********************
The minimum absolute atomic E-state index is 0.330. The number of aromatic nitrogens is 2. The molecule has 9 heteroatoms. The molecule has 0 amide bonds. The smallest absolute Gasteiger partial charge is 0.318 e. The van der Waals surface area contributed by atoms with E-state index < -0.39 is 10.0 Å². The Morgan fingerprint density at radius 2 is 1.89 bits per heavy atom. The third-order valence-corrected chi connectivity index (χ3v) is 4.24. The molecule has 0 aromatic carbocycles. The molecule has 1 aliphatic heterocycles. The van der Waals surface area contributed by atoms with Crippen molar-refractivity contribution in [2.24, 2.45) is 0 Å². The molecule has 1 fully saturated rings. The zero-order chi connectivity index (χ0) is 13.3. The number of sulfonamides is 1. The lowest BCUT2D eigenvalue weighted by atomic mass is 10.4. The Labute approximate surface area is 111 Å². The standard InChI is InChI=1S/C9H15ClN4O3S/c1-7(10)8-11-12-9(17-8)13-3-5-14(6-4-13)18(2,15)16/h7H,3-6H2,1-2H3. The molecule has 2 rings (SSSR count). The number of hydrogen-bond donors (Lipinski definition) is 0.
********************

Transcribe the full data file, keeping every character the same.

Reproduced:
The minimum absolute atomic E-state index is 0.330. The number of aromatic nitrogens is 2. The molecule has 9 heteroatoms. The molecule has 0 amide bonds. The smallest absolute Gasteiger partial charge is 0.318 e. The van der Waals surface area contributed by atoms with E-state index < -0.39 is 10.0 Å². The Morgan fingerprint density at radius 2 is 1.89 bits per heavy atom. The third-order valence-corrected chi connectivity index (χ3v) is 4.24. The molecule has 0 aromatic carbocycles. The molecule has 1 aliphatic heterocycles. The van der Waals surface area contributed by atoms with Crippen molar-refractivity contribution in [2.24, 2.45) is 0 Å². The molecule has 1 fully saturated rings. The zero-order chi connectivity index (χ0) is 13.3. The number of sulfonamides is 1. The lowest BCUT2D eigenvalue weighted by atomic mass is 10.4. The Labute approximate surface area is 111 Å². The standard InChI is InChI=1S/C9H15ClN4O3S/c1-7(10)8-11-12-9(17-8)13-3-5-14(6-4-13)18(2,15)16/h7H,3-6H2,1-2H3. The molecule has 2 rings (SSSR count). The number of hydrogen-bond donors (Lipinski definition) is 0.